Delta’s tracks could finally be getting an upgrade, as the school district and the city inch towards collaboration.
Chair Laura Dixon briefed the school board on Tuesday night (June 12) about two motions that were brought forward during the in-camera Delta council and Delta board of education liaison committee meeting on May 22.
The first motion referred to the South Delta Secondary track, which requires minor asphalt repairs and a complete resurfacing. If agreed to by Delta council, these repairs would be jointly funded by the city and the school district.
In April, the top layer of track was removed from its asphalt base as it was deemed beyond repair, Dixon explained. To make the eight-lane track usable for a district meet, the cushioned top was removed and lines painted onto the asphalt.
“The membrane had failed, and water had gotten underneath,” Dixon told the North Delta Reporter. “The company that would normally come and pat any deficiency said they couldn’t remedy the situation any longer, that there had been too much water getting in underneath.”
Dixon wouldn’t comment on the costs the district estimated for the track repairs — those are currently before Delta staff, and will be brought forward to council sometime in the near future — but did say there were two options for the quality and price of the track.
Dixon said she expects work on the South Delta track to get underway this summer, provided the city is on board. The North Delta Secondary track, however, is a much more complex issue.
“The scope of the project up there is completely different,” she said. “The track isn’t the right width, it doesn’t have the right base to be able to proceed to putting asphalt on or a cushioned surface.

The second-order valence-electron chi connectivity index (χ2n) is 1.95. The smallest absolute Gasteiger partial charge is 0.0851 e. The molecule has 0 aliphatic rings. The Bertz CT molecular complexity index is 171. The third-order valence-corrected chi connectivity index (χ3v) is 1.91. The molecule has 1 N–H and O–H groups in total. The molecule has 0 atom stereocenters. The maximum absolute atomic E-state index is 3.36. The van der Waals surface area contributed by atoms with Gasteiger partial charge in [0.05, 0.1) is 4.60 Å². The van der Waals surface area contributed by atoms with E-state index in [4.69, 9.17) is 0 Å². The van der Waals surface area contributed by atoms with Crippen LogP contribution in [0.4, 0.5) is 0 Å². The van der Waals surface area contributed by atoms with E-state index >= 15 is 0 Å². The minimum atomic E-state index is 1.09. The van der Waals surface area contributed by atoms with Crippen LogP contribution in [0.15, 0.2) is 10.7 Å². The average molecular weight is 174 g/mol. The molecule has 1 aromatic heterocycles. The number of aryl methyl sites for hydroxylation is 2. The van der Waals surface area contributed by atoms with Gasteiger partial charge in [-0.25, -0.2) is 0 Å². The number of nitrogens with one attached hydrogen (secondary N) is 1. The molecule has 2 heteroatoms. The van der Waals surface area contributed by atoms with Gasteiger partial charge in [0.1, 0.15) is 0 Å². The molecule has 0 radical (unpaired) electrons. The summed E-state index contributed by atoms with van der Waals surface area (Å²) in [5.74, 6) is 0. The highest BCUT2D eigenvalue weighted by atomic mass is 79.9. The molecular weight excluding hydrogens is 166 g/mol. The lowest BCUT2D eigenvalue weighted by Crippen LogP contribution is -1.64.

“There’s been requests from the community for other amenities, such as covered seating,” she continued. “That will really be a much for extensive investigation, planning [and] consultation process.”
The North Delta track motion brought forward to the liaison committee, mirrors a motion put forward by Counc. Bruce McDonald during council on May 14, which in turn mirrors a motion put forward by the school board in October 2017.
In essence, the motion asks that the Delta school board work with the City of Delta to create a model where all four levels of government can fund a new track. Right now, that means creating a framework where the city can apply for the new community infrastructure grant put forward by the federal and provincial government.
The details of the grant application won’t be known in full until late summer or early fall. However, there are a couple catches that have come up already.
To start, the grant will make $157 million available for community infrastructure projects. However that money will be available over 10 years through a graduated roll-out. The first year will only see $157,000 made available for communities, which Dixon said wouldn’t cover the cost of the new track.
The bigger issue, however, is that the grant is not available for school districts.
In order for the track replacement to be eligible for the grant, the land will need to be owned by the city. Currently, as the track is on school property, it is owned by the district.
Dixon said the board is willing to look at a transfer of the land “at a price that the Delta School District and the City of Delta can agree on.” But the education minister must also be on board with the sale price, as school districts need provincial approval for the sale of their land.
“You can see this is a much more complex long-term piece than [in] South Delta,” Dixon said.
Because of the land ownership complication, the School Act requires that future meetings about the North Delta track be held in-camera.
Right now, the North Delta track replacement is still in the beginning stages, with studies being done by both the district and the city. Both groups have dedicated two staff members to working on the track issues in Delta.
“At least now … both council and school board have allocated staff time to starting to develop or investigate the scope of the project, so we have some good information once the grant particulars have been made public,” she said.
“We’re trying to work ahead of [it] so we can be as prompt as possible in putting an application in.”